That isn't going to happen. The corrupt seek power after all. The only way to reduce the influence of money on government is to make it so the influence on government is not worth buying. The way to do that is to strip the power from government.
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Old 05-18-2014, 11:51 AM   #164
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I don't think I agree with your statement of the problem.
That's fair. In terms of pure quality of living, you probably have a point. The dirt poor today are light years ahead in terms of life expectancy and overall enjoyment of their life than the middle class was 100 years ago purely due to technology. But when it comes to buying power as a percentage of GDP, they are WAY worse off. So, it just depends on how you're measuring. If the point is to make everybody a little bit happier as the species progresses, then we're on point. At least in the states. 3rd world, not so much.

But I think most of us see that as an incredibly low bar. An analogy (which I have no doubt most will find unconvincing): Imagine an orphanage where the kids are forced to do chores all day to "earn their keep." They are given just enough to eat and a place to sleep in return. Flash forward 100 years and the orphanage is filthy rich, having made money off the labor of these orphans. But now the orphans get a very small wage, a little more food, a slightly more comfortable bed, and they get to play some video games every once in awhile while they wait to be adopted into higher socio economic class. Pretty big step up for the orphans. But if we step back a little we can see that they're kinda getting screwed. Then look at the numbers. Holy crap, America used to be 10% orphans, and now we're damn near 30% and climbing... Quickly towards 50%.
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Old 05-18-2014, 11:56 AM   #165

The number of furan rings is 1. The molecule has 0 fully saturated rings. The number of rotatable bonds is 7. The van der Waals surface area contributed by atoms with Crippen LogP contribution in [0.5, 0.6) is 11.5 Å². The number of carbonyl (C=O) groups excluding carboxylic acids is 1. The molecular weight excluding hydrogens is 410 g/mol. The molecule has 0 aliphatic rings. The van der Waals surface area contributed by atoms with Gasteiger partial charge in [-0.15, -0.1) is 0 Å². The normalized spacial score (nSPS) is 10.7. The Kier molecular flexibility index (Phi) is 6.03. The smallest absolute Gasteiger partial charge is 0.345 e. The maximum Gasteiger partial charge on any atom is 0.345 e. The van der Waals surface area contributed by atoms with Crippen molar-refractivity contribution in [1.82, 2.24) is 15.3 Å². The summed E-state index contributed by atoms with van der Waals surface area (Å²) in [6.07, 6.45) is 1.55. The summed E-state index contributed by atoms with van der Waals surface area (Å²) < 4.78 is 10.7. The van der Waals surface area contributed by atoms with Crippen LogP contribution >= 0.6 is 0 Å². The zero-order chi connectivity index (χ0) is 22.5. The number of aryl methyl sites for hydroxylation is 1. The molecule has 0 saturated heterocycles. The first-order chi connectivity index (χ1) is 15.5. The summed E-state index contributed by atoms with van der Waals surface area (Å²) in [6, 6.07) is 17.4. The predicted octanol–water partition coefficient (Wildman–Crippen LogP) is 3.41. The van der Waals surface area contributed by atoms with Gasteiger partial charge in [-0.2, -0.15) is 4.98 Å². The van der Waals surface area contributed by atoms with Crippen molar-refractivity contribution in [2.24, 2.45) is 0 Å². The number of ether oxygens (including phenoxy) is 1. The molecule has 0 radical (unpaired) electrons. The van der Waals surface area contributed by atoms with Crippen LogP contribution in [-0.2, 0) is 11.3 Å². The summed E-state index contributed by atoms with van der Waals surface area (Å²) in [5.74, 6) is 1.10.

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Originally Posted by gonefishin53 View Post
If income equality were good, N. Korea would be the best place in the world to live.

I don't see how it's possible to reduce the number of poor people in America when our immigration policy encourages a massive increase in the number of poor people in America. America's social welfare and government monopoly education policies are producing more poor Americans than we can deal with. The irresponsible government policy of importing large numbers of poor people can only serve to make income inequality worse.

Instead of rewarding corporate executives and government sponsored industries that benefit from making American workers less competitive in world markets, why not examine ways to change government policies and priorities to help American workers compete in world markets.

One obvious example of government policy making American workers less competitive is our tax code and the hundreds of billions of dollars the government sponsored Tax Code Compliance Industry makes off their tax code. Those hundreds of billions going into the collective pockets of the Tax Code Compliance Industry increases the cost of doing business in America with no real benefit to anyone except the Tax Code Compliance Industry and the politicians and media corporations they pay off. If the tax code were simple enough for any president to explain all it's provisions to a room full of small business owner in 30 minutes it would greatly enhance the competiveness of American workers in world markets.